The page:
Faculty Member Analyzes LUC’s Reopening Plans

Finding that they were fielding many questions about Loyola’s plans for face to face instruction in the fall, a senior faculty member developed this analysis of how the administration’s plans seem likely to work in practice, and the pressures that the stated goals of holding 80% of predominantly first-year classes and 60% of other classes will create for department chairs and deans.  (text, originally an email, has been slightly edited for clarity).

Thank you for following up with Faculty Council on this. I agree that the policy represents a potential change only for “those people who are not physically at high risk (or live with someone high risk) but rather wish to request remote teaching because they simply do not feel safe.” However:

  1. One statement reads: “All requests for online teaching will be considered, but faculty who are not in a high risk group, or do not live with someone in a high risk group, should be prepared to teach on campus this fall if that is what is required by the University.” In other words, those faculty will not automatically be required to teach on campus, but they will be asked to do so if the University sees the need.
  2. The school’s memo contextualizes the new request process by stating that the University must be responsive to student preferences, and that, therefore: “It is our goal to have roughly 4/5 of our seats in courses commonly taken by first year students on campus, and 3/5 of our seats in upper level courses on campus.” For higher-level classes, the target is 3/5.
  3. So although the decision on whether non-risk faculty can teach online is nominally being left to “the individual unit heads,” the memo is not really saying that deans and chairs can be as generous as they please. At some point a unit may be told “Only 68% of your freshman courses are being taught in the classroom, and we need you to bring that up to 80%.” The dean or chair will have some discretion in deciding how to achieve that goal–i.e., in deciding which reluctant faculty to force into the classroom–and perhaps some negotiation will be allowed (“Will you cut us a break and set the bar at 75%?”). However, I think it’s clear that what the memo as a whole is saying is that some faculty who wish to teach online may not be allowed to do so because their unit is not meeting the provost’s targets.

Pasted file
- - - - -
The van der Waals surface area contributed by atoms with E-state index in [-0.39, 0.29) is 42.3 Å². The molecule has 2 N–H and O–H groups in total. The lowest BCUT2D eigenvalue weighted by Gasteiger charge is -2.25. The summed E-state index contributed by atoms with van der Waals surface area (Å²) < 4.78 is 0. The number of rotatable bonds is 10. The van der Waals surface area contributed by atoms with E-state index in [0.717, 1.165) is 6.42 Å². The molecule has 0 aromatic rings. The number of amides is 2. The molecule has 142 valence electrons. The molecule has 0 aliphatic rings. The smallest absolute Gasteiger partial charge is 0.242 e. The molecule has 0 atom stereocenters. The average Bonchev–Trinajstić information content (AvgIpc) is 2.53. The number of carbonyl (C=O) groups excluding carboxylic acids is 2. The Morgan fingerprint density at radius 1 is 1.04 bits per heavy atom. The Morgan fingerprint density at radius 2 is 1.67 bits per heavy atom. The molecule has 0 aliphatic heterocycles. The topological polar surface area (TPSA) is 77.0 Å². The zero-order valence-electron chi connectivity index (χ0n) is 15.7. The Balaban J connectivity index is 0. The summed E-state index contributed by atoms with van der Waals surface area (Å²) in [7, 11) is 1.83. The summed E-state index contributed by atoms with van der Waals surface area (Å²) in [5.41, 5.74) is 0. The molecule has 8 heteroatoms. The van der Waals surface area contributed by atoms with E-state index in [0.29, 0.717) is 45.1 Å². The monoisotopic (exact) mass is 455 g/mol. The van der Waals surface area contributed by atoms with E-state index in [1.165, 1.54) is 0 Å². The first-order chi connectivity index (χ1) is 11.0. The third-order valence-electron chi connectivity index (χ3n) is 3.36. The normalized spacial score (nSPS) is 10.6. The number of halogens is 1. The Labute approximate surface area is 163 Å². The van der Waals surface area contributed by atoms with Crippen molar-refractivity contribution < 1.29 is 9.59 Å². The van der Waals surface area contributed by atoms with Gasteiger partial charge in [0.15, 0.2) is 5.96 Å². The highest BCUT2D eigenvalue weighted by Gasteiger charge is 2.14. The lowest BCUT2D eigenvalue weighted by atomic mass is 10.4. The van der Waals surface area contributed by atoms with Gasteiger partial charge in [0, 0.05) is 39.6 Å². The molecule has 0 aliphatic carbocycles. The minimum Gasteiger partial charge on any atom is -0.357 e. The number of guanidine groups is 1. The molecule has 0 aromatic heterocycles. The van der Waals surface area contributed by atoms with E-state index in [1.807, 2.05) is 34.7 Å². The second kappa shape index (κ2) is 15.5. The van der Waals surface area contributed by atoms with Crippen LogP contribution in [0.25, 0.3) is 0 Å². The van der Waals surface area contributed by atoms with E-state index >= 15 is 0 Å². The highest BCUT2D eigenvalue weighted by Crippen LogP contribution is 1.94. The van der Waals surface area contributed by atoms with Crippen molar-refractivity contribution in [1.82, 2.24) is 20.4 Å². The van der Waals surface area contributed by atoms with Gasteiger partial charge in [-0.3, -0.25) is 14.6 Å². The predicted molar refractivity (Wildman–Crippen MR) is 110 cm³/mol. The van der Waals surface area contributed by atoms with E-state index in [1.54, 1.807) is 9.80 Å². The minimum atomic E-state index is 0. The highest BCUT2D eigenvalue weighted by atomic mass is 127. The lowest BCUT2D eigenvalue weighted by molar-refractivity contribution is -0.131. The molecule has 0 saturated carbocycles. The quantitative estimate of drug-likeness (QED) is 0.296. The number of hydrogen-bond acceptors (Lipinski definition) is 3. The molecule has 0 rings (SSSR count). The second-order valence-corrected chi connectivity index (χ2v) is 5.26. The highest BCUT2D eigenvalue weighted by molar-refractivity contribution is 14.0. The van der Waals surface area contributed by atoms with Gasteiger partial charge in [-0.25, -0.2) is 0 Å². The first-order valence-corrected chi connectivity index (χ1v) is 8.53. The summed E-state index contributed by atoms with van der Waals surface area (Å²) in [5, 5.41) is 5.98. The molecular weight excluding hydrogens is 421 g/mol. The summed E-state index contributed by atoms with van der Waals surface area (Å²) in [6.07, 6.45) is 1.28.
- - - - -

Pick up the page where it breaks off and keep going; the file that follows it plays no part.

Also consider this: modes of delivery for every course at Loyola have already been determined through communication between the faculty and their chairs or deans. That information has already been posted on LOCUS, giving it the appearance of finality. But the same key paragraph in the provost’s memo refers to faculty “tentatively assigned to teach online this fall.” So the assignments in LOCUS are now deemed “tentative,” and a process has been established by which some of those assignments will be confirmed as untouchable (because the faculty member qualifies as at risk) while others will be flagged as changeable. In the same memo, the need to “provide our students with the educational experience they desire” is being adduced as the reason why certain targets for on-campus instruction have been set. The connection between these two points–the targets, the tentativeness–is being made delicately, but I don’t find it unclear. The University is claiming the right–which they will exercise through the unit heads–to overrule faculty preferences. That right will come into play in cases where a unit is not providing students enough seats in the classroom.

I hope this clarifies my interpretation of the memo. I would like to learn from Faculty Council that I am wrong, but I don’t think I am.


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